Summer fireflies make comeback in Georgia

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Georgia's summer fireflies are as mysterious as they are misunderstood.

Georgia has many species of fireflies, and the most abundant varieties typically appear during the summer.   Nancy Hinkle/Special
Nancy Hinkle/Special
Georgia has many species of fireflies, and the most abundant varieties typically appear during the summer.

"They're a family all to themselves, and they are actually beetles -- not flies at all," said University of Georgia entomologist Nancy Hinkle.

This year, even with drought, they are appearing in large numbers, based on anecdotal reports.

The nocturnal, blinking bugs are seen at different times of the year in different areas -- and for good reason, Hinkle said.

Georgia has 56 separate firefly species, more than any other state in the nation.

"Part of the reason is the diversity of habitat," she said. "(The) southern part of the state is much like Florida, so we have those species. Then we have the Piedmont and part of the Appalachian Mountains, so we get all those species, too."

In the Augusta area, fireflies are summer species, and are most abundant in dark areas with lots of moisture and minimal use of insecticides and chemicals.

Fireflies glow by producing a substance known as luciferin, which creates their soft bioluminescence.

Although both males and females can light up, the females are wingless and flightless, so all they can do is blink to lure in the flying males.

"Each species has its own flash pattern -- sort of a Morse code for insects -- that helps them avoid being attracted to the wrong species," Hinkle said.

There are also certain femme fatale species that can deliberately give out the wrong flash pattern to lure in males of other species, which are killed and eaten.

As larvae, fireflies live beneath moist, decaying leaves, where they feed on garden pests.

"They are very much carnivorous," Hinkle said. "Their larvae look like little tiny alligators."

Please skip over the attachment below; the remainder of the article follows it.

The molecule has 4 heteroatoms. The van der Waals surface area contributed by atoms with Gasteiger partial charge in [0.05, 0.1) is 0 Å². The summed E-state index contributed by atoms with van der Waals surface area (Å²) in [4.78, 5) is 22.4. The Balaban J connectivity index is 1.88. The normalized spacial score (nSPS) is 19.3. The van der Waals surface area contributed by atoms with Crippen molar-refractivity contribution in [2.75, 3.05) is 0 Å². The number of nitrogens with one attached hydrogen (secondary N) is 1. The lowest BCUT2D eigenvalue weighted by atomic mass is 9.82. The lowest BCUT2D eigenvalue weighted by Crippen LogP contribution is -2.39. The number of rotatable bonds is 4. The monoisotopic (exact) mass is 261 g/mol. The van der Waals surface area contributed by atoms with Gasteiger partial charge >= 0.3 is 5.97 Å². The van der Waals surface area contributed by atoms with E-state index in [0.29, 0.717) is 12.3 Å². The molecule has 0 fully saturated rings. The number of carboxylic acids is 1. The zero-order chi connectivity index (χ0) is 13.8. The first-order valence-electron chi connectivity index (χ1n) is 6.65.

Fireflies are rare in other regions of the county, she said, and not found at all on the West Coast.

"We have unique and wonderful opportunities to catch fireflies as part of growing up in the Southeast," she said. "The fireflies should not be crushed; they should be handled gently, and they should be released within an hour of catching so that they don't dehydrate."

Firefly facts
  • Fireflies, also known as lightning bugs, aren't flies at all; they are members of the beetle family.
  • There are more than 170 species of fireflies in North America, mostly in the east.
  • Fireflies are carnivorous and feed on other insects, including rival firefly species.
  • Light emitted by fireflies is a reaction from the oxidation of a substance called luciferin.
  • Other insects can produce light, but only fireflies flash their light in distinct signals.
  • In Georgia and South Carolina, prime firefly season is July through August.

Source: University of Georgia

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wondersnevercease 06/20/11 - 05:35 pm
Spent a summer in Boon NC

Spent a summer in Boon NC many years ago....sitting outside on our porch on the top of a Mountain and saw a most spectacular sight...millions of lighning bugs in the trees.....a lovely gift from our creator....thankyou.

TheGeorgian 06/20/11 - 05:37 pm
Love fireflies!

Love fireflies!

momster59 06/20/11 - 05:41 pm
OMG! This makes me soooo

OMG! This makes me soooo homesick for Michigan summers and the thousands upon thousands of fireflies that would light up the night. Sigh, so beautiful. Makes one understand how people used to believe in fairies and magic.

Sweet son
Sweet son 06/20/11 - 06:27 pm
The South had it right all

The South had it right all the time; lightning bugs!!! When we were kids we used to get a Mason jar, punch noles in the lid and see who could catch the most on warm summer nights. Those things from the past we will never forget!! Thanks, Rob!

allhans 06/21/11 - 01:43 am
Me too, Sweet son...running

Me too, Sweet son...running and catching lightning bugs. Back then little things meant a lot.

fcreasy 06/21/11 - 03:22 pm
We saw some about a week ago

We saw some about a week ago at our home in Edgefield Ct. Memories of my child hood

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